From 1951 to 2020, the Chinese government has allocated 223.97 billion yuan ($33 billion) for Tibetan education. The government has implemented a 15-year free education plan from preschool to high school in the region. Currently, there are 3,195 schools in Tibet, including seven higher education institutes, 12 vocational schools, 143 high schools and 827 elementary schools. More than 60 percent of villages or communities have their own kindergartens. The net enrollment rate of primary schools in rural Tibet is 99.93 percent, and the gross enrollment rate of junior high school and higher education are 106.99 percent and 56.14 percent, respectively.
Apart from local education infrastructure within Tibet, China’s central government also encourages the more developed provinces and municipalities to support Tibetan education. Tibet has long been confronted with teacher shortages, a situation worsened by rapid development in recent years. To solve the problem, the government has begun recruiting outstanding teachers from the more developed provinces or municipalities and dispatching them to join local volunteer teaching programs in Tibet. The central government also encourages one-to-one counterpart assistance from other provinces to help develop schools.
In 1985, the government launched the “Tibetan Class Program” in prestigious senior high schools in educationally advanced areas such as Shanghai and Jiangsu province. Such classes have been enrolling Tibetan students, who study with other local students in boarding schools; but they also have a counselor of their own ethnicity to look after life.
In the Xinjiang Uygur autonomous region, the education situation before 1949 was not much different from that of Tibet. There was only one higher education institute and only 379 college students. There were only 20 middle schools, including junior and senior high schools, with about 4,900 students. The enrollment rate of school-age children was only 19.8 percent.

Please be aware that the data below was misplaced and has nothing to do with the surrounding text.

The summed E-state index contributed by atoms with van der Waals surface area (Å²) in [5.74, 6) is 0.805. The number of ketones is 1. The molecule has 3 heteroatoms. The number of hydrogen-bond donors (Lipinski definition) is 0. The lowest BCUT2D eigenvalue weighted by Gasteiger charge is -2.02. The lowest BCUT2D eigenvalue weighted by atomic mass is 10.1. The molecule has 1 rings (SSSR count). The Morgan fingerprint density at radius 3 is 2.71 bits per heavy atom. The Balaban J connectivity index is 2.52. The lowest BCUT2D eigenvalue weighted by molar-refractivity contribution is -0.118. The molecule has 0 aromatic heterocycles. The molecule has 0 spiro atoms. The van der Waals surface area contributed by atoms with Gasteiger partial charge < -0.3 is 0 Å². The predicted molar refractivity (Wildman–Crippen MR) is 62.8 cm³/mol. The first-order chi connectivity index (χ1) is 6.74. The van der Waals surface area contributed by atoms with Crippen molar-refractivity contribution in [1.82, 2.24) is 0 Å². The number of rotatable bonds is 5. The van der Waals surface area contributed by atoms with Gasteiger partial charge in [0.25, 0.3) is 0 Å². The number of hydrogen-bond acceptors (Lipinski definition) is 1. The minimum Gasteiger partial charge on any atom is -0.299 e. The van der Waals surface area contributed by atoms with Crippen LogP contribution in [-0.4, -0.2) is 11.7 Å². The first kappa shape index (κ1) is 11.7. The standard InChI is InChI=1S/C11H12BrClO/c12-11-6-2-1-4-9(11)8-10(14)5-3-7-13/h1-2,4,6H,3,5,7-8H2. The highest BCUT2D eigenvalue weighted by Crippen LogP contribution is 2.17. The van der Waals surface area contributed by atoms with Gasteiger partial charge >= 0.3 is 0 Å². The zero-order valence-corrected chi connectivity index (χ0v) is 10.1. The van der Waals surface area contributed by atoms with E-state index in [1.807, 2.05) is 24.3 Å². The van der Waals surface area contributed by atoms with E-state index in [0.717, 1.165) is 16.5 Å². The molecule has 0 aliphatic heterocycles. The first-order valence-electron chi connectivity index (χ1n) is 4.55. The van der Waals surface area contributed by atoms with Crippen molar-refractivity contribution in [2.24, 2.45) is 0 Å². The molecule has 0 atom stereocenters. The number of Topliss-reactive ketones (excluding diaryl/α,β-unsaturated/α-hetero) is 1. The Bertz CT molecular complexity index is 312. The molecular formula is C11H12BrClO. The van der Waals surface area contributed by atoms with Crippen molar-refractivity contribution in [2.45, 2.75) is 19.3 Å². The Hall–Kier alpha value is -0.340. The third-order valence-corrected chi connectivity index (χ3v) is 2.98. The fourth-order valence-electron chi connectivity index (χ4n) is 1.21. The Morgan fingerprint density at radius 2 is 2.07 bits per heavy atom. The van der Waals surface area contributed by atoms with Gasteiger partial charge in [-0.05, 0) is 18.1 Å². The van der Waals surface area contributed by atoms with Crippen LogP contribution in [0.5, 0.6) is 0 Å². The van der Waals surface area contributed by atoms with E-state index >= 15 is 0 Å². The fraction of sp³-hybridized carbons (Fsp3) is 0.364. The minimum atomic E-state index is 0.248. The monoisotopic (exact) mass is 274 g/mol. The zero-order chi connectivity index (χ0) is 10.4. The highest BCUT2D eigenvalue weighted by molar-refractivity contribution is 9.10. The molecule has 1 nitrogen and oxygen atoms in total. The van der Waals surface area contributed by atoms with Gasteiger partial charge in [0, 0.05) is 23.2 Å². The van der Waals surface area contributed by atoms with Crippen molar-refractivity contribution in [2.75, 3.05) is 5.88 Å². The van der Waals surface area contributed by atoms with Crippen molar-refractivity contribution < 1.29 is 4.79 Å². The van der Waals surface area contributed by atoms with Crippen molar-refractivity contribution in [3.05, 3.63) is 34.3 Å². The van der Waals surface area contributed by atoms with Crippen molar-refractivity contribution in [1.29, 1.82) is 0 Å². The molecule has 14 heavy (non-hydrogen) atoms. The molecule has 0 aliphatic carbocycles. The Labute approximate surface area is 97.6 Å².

But by 2015, the number of higher education institutions in Xinjiang had risen to 39, with 322,700 students. The number of secondary schools reached 1,690, with more than 1.68 million students, while the number of primary schools reached 3,501, with about 2.05 million students, bringing the enrollment rate of primary school-age children to 99.85 percent.
Like the Tibetan Class Program, since 2000 some outstanding high schools in educationally advanced regions of eastern China have also begun to enroll Xinjiang students, preparing them for future higher education. For these students, completion of the compulsory education is no guarantee they’ll pass the college entrance exam, or “gaokao,” which is still a huge challenge. The ability to enroll in a boarding senior high school can significantly improve their competitiveness. It is a fascinating opportunity that many children and parents in rural areas dream of.